Magazine article The American Conservative

Four Men and No Babies: Is "Fortress Astoria" the End of the Family?

Magazine article The American Conservative

Four Men and No Babies: Is "Fortress Astoria" the End of the Family?

Article excerpt

In a large Queens apartment its inhabitants have dubbed "Fortress Astoria," four middle-aged bachelors are making a what-me-worry? last stand against marriage and the conventional trappings of manhood.

The men, all college buddies, all heterosexual, have been living together since their university days. According to a recent profile in The New York Times, they choose to live together be cause they enjoy each other's company and because doing so makes it ffinancially viable for each to pursue his artistic calling.

Now, as the "man-children" (as one calls himself and his housemates) approach 40, without wives and children, without a steady career path, and without savings in the bank, are they rethinking their choices? No.

"The freedom this has allowed me to have--to figure out my own quirks and foibles--has been much more important than investing in things that might have tied me down to something that would have kept me from figuring those other things out," says one.

"I think the secret to our success is that we don't think too much about the future," says another. "We live together because we live together. That is all."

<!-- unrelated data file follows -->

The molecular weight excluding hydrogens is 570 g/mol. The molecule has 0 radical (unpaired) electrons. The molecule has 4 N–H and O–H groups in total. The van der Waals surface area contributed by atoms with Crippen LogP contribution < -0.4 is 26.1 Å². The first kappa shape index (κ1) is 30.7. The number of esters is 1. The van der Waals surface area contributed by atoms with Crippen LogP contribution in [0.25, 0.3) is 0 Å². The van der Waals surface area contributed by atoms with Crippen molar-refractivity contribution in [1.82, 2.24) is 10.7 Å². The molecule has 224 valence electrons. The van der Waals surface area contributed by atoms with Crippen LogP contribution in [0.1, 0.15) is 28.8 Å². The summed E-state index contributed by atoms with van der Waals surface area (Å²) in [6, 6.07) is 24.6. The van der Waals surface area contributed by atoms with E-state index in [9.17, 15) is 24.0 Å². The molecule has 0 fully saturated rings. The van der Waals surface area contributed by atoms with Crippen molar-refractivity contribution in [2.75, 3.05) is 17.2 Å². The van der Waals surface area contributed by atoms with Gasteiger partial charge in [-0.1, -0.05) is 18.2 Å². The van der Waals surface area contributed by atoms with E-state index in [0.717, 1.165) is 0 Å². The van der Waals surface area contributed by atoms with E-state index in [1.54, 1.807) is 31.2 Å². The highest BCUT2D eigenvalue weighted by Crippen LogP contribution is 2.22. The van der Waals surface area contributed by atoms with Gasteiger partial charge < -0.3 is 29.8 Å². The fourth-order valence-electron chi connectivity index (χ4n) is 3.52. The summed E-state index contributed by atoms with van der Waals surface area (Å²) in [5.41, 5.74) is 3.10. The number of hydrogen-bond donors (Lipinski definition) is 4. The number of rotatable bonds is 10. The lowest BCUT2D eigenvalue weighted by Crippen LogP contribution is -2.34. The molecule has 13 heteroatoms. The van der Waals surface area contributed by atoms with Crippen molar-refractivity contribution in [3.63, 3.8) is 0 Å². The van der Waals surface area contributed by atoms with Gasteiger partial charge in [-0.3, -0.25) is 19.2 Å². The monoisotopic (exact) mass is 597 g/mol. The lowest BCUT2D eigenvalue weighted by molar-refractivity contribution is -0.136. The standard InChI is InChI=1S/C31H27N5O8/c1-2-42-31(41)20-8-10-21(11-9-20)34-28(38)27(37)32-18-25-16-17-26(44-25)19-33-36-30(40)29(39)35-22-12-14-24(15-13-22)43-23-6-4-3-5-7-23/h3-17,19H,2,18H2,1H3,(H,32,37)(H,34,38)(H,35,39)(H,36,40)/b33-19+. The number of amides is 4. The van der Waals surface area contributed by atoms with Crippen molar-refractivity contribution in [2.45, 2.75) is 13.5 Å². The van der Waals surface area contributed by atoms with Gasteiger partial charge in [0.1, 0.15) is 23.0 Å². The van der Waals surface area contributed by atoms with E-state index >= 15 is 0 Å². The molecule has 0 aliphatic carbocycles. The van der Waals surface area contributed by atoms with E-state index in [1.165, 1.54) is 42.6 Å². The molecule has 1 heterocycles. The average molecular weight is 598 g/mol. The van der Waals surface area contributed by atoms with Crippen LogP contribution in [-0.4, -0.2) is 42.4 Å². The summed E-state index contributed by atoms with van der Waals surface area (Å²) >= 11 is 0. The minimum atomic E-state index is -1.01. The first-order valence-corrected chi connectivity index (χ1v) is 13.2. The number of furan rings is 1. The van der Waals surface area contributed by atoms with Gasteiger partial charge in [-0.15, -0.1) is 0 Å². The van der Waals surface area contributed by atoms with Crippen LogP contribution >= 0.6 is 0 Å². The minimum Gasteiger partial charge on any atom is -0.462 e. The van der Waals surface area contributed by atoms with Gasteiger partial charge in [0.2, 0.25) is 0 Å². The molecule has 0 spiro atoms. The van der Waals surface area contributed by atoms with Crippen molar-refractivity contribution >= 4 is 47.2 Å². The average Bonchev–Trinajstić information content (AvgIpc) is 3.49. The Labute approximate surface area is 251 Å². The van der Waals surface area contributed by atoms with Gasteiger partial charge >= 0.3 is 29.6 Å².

It's hard to get too upset about the Fortress Astorians. They all seem like nice guys who pay their bills with money earned from respectable jobs. Besides, not everybody is cut out for marriage and family life. If these fellows have found a way to support themselves and do happy, productive work, what's the big deal? It's not the end of the world, is it?

Well, it might be. The Fortress Astoria man-children, says the Times, are part of a growing trend in American life, in which traditional family structures and patterns break down and are replaced by "fluid networks and bonds not dependent on blood ties." In Fortress Astoria, the dudes have no sense of mission in life beyond making themselves happy in the moment, which requires keeping their options open--with jobs and with their girlfriends.

What becomes of a society that considers marriage and family to be only one choice among many, with no expectation that one ought to commit to one over another? Readers of the sociologist Carle C. Zimmerman know the answer: it may well disappear.

In his unjustly neglected 1947 work of sociological history, Family and Civilization, republished by ISI Books in 2008, the late Harvard social scientist tracked developments in family formation in three great civilizations: ancient Greece, ancient Rome, and the modern West. It is always a mistake to blame a civilization's decline on a single cause, but Zimmerman makes the case that the fall of both ancient civilizations had much to do with the long, slow collapse of family life--a collapse that was already well underway in the West at the time of Zimmerman's writing.

It is impossible to do justice to Zimmerman's argument here, but the gist of it is this: when a civilization quits believing in familism--the conviction that a key purpose of society is to support and advance the family--it falls apart. And when people think of marriage and family as a choice, not as an obligation or (less onerously) simply something one does, it becomes hard to stop the unraveling.

"Familism has to be motivated by the acceptance of ideals of behavior based upon a way of life and not upon the usual systems of rewards and punishment in nonfamily society," Zimmerman writes (emphasis in the original). …

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